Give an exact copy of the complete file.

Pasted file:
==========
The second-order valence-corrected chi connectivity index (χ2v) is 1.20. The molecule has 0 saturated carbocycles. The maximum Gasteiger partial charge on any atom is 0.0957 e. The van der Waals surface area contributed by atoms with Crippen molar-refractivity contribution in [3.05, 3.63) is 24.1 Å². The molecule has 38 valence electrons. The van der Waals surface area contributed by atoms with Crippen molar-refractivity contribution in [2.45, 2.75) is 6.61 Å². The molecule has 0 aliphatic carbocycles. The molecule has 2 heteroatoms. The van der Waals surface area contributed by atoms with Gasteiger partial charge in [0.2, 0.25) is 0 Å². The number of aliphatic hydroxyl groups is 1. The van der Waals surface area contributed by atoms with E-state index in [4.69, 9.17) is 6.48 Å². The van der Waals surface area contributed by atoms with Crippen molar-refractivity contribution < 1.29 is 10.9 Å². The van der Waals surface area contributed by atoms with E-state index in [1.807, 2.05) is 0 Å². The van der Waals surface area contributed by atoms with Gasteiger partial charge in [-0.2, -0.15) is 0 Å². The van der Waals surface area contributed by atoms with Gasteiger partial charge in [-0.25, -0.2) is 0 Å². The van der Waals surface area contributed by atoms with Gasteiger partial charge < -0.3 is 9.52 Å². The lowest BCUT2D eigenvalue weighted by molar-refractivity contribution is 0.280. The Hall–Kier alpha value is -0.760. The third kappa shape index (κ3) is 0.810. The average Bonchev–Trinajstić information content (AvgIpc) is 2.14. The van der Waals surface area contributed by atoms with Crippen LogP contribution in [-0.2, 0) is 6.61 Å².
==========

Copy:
The second-order valence-corrected chi connectivity index (χ2v) is 1.20. The molecule has 0 saturated carbocycles. The maximum Gasteiger partial charge on any atom is 0.0957 e. The van der Waals surface area contributed by atoms with Crippen molar-refractivity contribution in [3.05, 3.63) is 24.1 Å². The molecule has 38 valence electrons. The van der Waals surface area contributed by atoms with Crippen molar-refractivity contribution in [2.45, 2.75) is 6.61 Å². The molecule has 0 aliphatic carbocycles. The molecule has 2 heteroatoms. The van der Waals surface area contributed by atoms with Gasteiger partial charge in [0.2, 0.25) is 0 Å². The number of aliphatic hydroxyl groups is 1. The van der Waals surface area contributed by atoms with E-state index in [4.69, 9.17) is 6.48 Å². The van der Waals surface area contributed by atoms with Crippen molar-refractivity contribution < 1.29 is 10.9 Å². The van der Waals surface area contributed by atoms with E-state index in [1.807, 2.05) is 0 Å². The van der Waals surface area contributed by atoms with Gasteiger partial charge in [-0.2, -0.15) is 0 Å². The van der Waals surface area contributed by atoms with Gasteiger partial charge in [-0.25, -0.2) is 0 Å². The van der Waals surface area contributed by atoms with Gasteiger partial charge < -0.3 is 9.52 Å². The lowest BCUT2D eigenvalue weighted by molar-refractivity contribution is 0.280. The Hall–Kier alpha value is -0.760. The third kappa shape index (κ3) is 0.810. The average Bonchev–Trinajstić information content (AvgIpc) is 2.14. The van der Waals surface area contributed by atoms with Crippen LogP contribution in [-0.2, 0) is 6.61 Å².